Finally, there is “Raising the Bar,” which is the best episode of the entire season. It starts out with the boys shopping in Walmart. An obese customer on a Little Rascal almost runs the boys over and infuriates Cartman. Cartman sees the monstrosity that this man has become and vows that he will change. The boys finally think that Cartman will stop overeating, exercise, and become healthier. But no, Cartman, in true Cartman form, gets fatter and gets a Little Rascal scooter so that he can be like the people in Walmart. The boys then create a documentary about Cartman’s condition, and it turns into the pilot episode for “Here Comes Fatty Poo Poo.” Again… you see where this is going. All the while, people are wondering how in the world we came to this debauchery where we raise up white trash families like Honey Boo Boo’s family. And so, James Cameron decides to go deep sea diving to “Raise the Bar.” He even makes up his own theme song to get down there. The entire episode culminates in a “Sketti Wrastlin” match between Honey Boo Boo and Cartman officiated by first lady Michelle Obama…. need I say more?

I love how you need some experience and education to enjoy South Park, but I also love how it’s humor appeals to us on a bawdier level. I mean… Mr. Hankey the Christmas Poo… what’s baser than that? But also, who is clever enough to make an entire episode about rigging the Presidential Election to ensure that the rights to Star Wars doesn’t get into the wrong hands? But I will say that I don’t hold this season’s episodes in as high of regard as the past 15 seasons. Some episodes are fantastical… and some seem to be a BIT of a stretch.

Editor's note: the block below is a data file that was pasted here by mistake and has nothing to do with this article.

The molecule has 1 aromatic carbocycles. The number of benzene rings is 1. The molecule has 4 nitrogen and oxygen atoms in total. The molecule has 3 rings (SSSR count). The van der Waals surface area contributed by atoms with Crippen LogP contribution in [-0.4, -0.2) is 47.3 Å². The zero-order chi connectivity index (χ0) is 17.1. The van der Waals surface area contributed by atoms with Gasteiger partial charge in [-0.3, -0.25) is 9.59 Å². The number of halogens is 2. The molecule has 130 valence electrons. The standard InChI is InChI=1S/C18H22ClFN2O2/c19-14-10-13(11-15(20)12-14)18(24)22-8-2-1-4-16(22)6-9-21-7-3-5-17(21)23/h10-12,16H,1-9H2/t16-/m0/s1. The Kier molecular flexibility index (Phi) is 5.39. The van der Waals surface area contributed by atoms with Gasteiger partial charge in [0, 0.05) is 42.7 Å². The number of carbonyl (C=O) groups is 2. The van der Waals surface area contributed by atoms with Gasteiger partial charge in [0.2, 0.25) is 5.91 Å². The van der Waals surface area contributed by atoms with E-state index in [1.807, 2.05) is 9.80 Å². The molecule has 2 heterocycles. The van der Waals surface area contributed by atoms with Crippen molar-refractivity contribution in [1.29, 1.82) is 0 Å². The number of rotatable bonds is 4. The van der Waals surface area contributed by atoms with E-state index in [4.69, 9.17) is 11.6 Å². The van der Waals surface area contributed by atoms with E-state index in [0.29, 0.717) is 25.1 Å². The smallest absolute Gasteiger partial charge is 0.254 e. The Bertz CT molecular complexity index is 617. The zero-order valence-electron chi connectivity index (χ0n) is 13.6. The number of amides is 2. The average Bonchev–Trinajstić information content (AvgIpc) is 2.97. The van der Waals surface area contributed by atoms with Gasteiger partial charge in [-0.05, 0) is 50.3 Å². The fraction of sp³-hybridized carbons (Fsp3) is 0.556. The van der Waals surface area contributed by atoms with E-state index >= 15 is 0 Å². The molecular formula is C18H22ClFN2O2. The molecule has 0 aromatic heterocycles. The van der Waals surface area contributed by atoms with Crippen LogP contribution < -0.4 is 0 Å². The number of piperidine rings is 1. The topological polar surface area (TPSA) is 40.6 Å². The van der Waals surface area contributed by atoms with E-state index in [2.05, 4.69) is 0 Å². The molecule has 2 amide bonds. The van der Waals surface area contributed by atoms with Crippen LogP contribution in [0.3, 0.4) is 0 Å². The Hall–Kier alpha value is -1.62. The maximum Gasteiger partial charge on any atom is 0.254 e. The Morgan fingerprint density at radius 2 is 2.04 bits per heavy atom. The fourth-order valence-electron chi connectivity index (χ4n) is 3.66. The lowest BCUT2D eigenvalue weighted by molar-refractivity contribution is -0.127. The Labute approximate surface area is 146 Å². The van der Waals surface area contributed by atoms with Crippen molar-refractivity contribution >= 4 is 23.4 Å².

The Video

It is crazy how far this series has come as far as visual effects. The series started with cut-out, stop animation… pretty is much like claymation, but with cut outs… which takes forever. Luckily, some genius made up a computer system with allows the animators to do a whole lot more in way less time. Everything looks just as it should- vivid colors, no glitches, and enough visual gags to make the Marx Brothers blush. All in all, pretty darn good for DVDs.


The Audio